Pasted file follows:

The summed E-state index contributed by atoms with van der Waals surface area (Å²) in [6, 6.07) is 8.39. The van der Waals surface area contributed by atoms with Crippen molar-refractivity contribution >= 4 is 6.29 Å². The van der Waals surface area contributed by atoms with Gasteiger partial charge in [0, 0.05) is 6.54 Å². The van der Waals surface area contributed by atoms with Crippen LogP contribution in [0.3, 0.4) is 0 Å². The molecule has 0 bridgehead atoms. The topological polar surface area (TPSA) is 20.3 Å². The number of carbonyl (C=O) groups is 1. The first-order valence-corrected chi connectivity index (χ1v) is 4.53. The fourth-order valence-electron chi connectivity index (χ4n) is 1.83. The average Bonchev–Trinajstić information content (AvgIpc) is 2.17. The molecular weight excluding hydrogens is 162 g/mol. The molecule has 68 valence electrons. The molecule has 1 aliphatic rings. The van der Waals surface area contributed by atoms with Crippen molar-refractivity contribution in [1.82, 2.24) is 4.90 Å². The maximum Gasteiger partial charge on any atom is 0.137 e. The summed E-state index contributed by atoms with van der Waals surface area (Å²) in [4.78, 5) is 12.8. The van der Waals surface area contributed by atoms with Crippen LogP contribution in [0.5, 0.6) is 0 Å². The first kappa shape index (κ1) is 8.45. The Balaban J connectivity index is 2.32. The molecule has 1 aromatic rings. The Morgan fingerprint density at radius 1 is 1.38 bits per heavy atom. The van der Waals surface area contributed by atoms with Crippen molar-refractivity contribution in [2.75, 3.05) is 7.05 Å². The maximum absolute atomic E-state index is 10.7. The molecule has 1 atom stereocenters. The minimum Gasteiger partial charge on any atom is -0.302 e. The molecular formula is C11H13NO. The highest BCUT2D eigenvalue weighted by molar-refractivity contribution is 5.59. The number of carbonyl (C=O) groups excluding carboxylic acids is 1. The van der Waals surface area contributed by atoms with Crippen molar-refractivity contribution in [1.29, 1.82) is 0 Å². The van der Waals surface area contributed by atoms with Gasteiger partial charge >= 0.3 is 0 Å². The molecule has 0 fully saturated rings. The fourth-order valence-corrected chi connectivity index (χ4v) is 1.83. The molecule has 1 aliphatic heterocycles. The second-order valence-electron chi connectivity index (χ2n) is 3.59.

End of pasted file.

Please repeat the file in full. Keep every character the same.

The summed E-state index contributed by atoms with van der Waals surface area (Å²) in [6, 6.07) is 8.39. The van der Waals surface area contributed by atoms with Crippen molar-refractivity contribution >= 4 is 6.29 Å². The van der Waals surface area contributed by atoms with Gasteiger partial charge in [0, 0.05) is 6.54 Å². The van der Waals surface area contributed by atoms with Crippen LogP contribution in [0.3, 0.4) is 0 Å². The molecule has 0 bridgehead atoms. The topological polar surface area (TPSA) is 20.3 Å². The number of carbonyl (C=O) groups is 1. The first-order valence-corrected chi connectivity index (χ1v) is 4.53. The fourth-order valence-electron chi connectivity index (χ4n) is 1.83. The average Bonchev–Trinajstić information content (AvgIpc) is 2.17. The molecular weight excluding hydrogens is 162 g/mol. The molecule has 68 valence electrons. The molecule has 1 aliphatic rings. The van der Waals surface area contributed by atoms with Crippen molar-refractivity contribution in [1.82, 2.24) is 4.90 Å². The maximum Gasteiger partial charge on any atom is 0.137 e. The summed E-state index contributed by atoms with van der Waals surface area (Å²) in [4.78, 5) is 12.8. The van der Waals surface area contributed by atoms with Crippen LogP contribution in [0.5, 0.6) is 0 Å². The first kappa shape index (κ1) is 8.45. The Balaban J connectivity index is 2.32. The molecule has 1 aromatic rings. The Morgan fingerprint density at radius 1 is 1.38 bits per heavy atom. The van der Waals surface area contributed by atoms with Crippen molar-refractivity contribution in [2.75, 3.05) is 7.05 Å². The maximum absolute atomic E-state index is 10.7. The molecule has 1 atom stereocenters. The minimum Gasteiger partial charge on any atom is -0.302 e. The molecular formula is C11H13NO. The highest BCUT2D eigenvalue weighted by molar-refractivity contribution is 5.59. The number of carbonyl (C=O) groups excluding carboxylic acids is 1. The van der Waals surface area contributed by atoms with Crippen molar-refractivity contribution in [1.29, 1.82) is 0 Å². The van der Waals surface area contributed by atoms with Gasteiger partial charge >= 0.3 is 0 Å². The molecule has 0 fully saturated rings. The fourth-order valence-corrected chi connectivity index (χ4v) is 1.83. The molecule has 1 aliphatic heterocycles. The second-order valence-electron chi connectivity index (χ2n) is 3.59.